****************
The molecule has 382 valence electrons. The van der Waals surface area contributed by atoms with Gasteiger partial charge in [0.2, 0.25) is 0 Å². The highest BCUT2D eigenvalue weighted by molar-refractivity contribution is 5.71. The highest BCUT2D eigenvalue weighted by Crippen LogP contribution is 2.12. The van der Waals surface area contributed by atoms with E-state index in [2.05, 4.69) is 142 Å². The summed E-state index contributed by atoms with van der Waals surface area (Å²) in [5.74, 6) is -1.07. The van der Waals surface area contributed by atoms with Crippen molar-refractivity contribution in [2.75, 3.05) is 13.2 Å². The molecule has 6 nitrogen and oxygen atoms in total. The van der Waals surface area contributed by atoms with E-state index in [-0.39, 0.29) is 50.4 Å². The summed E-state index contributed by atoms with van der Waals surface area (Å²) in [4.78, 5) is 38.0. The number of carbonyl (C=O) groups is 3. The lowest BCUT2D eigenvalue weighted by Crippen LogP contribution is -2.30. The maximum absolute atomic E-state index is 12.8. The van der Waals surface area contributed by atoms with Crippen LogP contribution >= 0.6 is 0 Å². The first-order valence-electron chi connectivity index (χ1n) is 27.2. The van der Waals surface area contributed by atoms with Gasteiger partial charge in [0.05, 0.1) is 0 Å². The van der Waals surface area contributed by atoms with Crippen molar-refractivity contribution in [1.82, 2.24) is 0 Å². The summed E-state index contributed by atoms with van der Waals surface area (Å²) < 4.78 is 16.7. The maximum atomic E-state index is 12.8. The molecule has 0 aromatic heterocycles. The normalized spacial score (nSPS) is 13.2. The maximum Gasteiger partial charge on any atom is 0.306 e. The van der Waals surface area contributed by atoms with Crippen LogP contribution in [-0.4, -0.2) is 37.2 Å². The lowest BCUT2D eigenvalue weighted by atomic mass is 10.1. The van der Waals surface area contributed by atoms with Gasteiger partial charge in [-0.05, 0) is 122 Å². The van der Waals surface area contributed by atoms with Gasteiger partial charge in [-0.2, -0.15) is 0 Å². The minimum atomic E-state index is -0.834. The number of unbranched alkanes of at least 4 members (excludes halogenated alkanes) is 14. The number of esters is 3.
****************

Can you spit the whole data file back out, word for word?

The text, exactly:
The molecule has 382 valence electrons. The van der Waals surface area contributed by atoms with Gasteiger partial charge in [0.2, 0.25) is 0 Å². The highest BCUT2D eigenvalue weighted by molar-refractivity contribution is 5.71. The highest BCUT2D eigenvalue weighted by Crippen LogP contribution is 2.12. The van der Waals surface area contributed by atoms with E-state index in [2.05, 4.69) is 142 Å². The summed E-state index contributed by atoms with van der Waals surface area (Å²) in [5.74, 6) is -1.07. The van der Waals surface area contributed by atoms with Crippen molar-refractivity contribution in [2.75, 3.05) is 13.2 Å². The molecule has 6 nitrogen and oxygen atoms in total. The van der Waals surface area contributed by atoms with E-state index in [-0.39, 0.29) is 50.4 Å². The summed E-state index contributed by atoms with van der Waals surface area (Å²) in [4.78, 5) is 38.0. The number of carbonyl (C=O) groups is 3. The lowest BCUT2D eigenvalue weighted by Crippen LogP contribution is -2.30. The maximum absolute atomic E-state index is 12.8. The van der Waals surface area contributed by atoms with Crippen LogP contribution >= 0.6 is 0 Å². The first-order valence-electron chi connectivity index (χ1n) is 27.2. The van der Waals surface area contributed by atoms with Gasteiger partial charge in [0.05, 0.1) is 0 Å². The van der Waals surface area contributed by atoms with Crippen molar-refractivity contribution in [1.82, 2.24) is 0 Å². The summed E-state index contributed by atoms with van der Waals surface area (Å²) < 4.78 is 16.7. The maximum atomic E-state index is 12.8. The molecule has 0 aromatic heterocycles. The normalized spacial score (nSPS) is 13.2. The maximum Gasteiger partial charge on any atom is 0.306 e. The van der Waals surface area contributed by atoms with Crippen LogP contribution in [-0.4, -0.2) is 37.2 Å². The lowest BCUT2D eigenvalue weighted by atomic mass is 10.1. The van der Waals surface area contributed by atoms with Gasteiger partial charge in [-0.05, 0) is 122 Å². The van der Waals surface area contributed by atoms with Gasteiger partial charge in [-0.2, -0.15) is 0 Å². The minimum atomic E-state index is -0.834. The number of unbranched alkanes of at least 4 members (excludes halogenated alkanes) is 14. The number of esters is 3.